Colin Brinsden, AAP Economics and Business Correspondent
(Australian Associated Press)
The rush to secure a grant under the Morrison government’s HomeBuilder program has led to a fresh peak for house approvals in March, while the construction industry remains close to a record expansion.
The number of private sector houses approved edged up 0.1 per cent to 14,117 to a new record high in March, to stand 60.9 per cent higher than a year earlier, Australian Bureau of Statistics figures show.
The HomeBuilder program ended in March, but the government has since extended the deadline to begin construction by an additional 12 months.
“The rush to meet the deadline for the HomeBuilder subsidy at the end of March has likely brought residential approvals for new buildings and additions forward which will likely result in some softness in the months ahead,” AMP Capital chief economist Shane Oliver said.
“However, the surge in approvals points to a significant rise in dwelling construction activity over the remainder of this year.”
While the Australian Industry Group/Housing Industry Association performance of construction index eased 2.7 points in April, at 59.1 it indicates the sector remains comfortably in expansion territory.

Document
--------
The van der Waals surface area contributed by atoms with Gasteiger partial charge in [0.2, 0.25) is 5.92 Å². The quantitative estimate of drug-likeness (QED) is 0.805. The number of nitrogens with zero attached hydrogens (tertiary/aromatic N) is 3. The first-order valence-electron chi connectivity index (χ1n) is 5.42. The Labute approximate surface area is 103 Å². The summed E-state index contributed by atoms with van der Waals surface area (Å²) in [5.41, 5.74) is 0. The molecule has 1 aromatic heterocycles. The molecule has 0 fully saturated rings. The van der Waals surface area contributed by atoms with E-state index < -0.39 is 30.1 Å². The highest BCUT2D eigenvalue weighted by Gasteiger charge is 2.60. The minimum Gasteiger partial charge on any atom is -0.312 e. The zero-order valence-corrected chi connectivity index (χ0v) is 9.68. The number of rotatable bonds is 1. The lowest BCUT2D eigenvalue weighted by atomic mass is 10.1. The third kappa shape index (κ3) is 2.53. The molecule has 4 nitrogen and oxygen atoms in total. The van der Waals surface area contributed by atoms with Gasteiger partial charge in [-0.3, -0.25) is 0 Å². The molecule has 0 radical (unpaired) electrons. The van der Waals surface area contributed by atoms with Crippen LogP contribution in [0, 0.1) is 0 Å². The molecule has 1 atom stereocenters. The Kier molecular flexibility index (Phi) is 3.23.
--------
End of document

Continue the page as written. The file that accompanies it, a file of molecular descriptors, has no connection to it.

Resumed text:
The index reached a record high in March.
“Australia’s construction sector continued to power ahead in April led by house building and engineering construction,” Ai Group head of policy Peter Burn said.
“Across the industry, employment and new orders were both higher in April.”
HIA economist Tom Devitt said the uptake of the Morrison government’s HomeBuilder scheme had beaten all expectations.
“The extension of HomeBuilder’s commencement deadlines means builders will be able to meet much more of this record demand over the coming year and fewer home buyers will have to suffer the disappointment of cancellation due to capacity constraints,” Mr Devitt said.
Overall building approvals granted in March soared by 17.4 per cent to 23,176, fuelled by a massive increase in apartment commitments.
This was the second highest on record and only exceeded by the November 2017 result.
Economists had expected a three per cent rise in the month.
This increase was driven by a 63.6 per cent jump to 8563 in the volatile ‘private sector dwelling excluding houses’ component of the report.
BIS Oxford Economics economist Maree Kilroy said the strength in the residential market is broad.
“Underpinning new housing demand is ultra-low borrowing costs, preference shifts, elevated household savings and rising property turnover,” she said.
“These fundamentals will persist and prevent a sizeable correction for house approvals nationally post HomeBuilder as we move deeper into 2021.”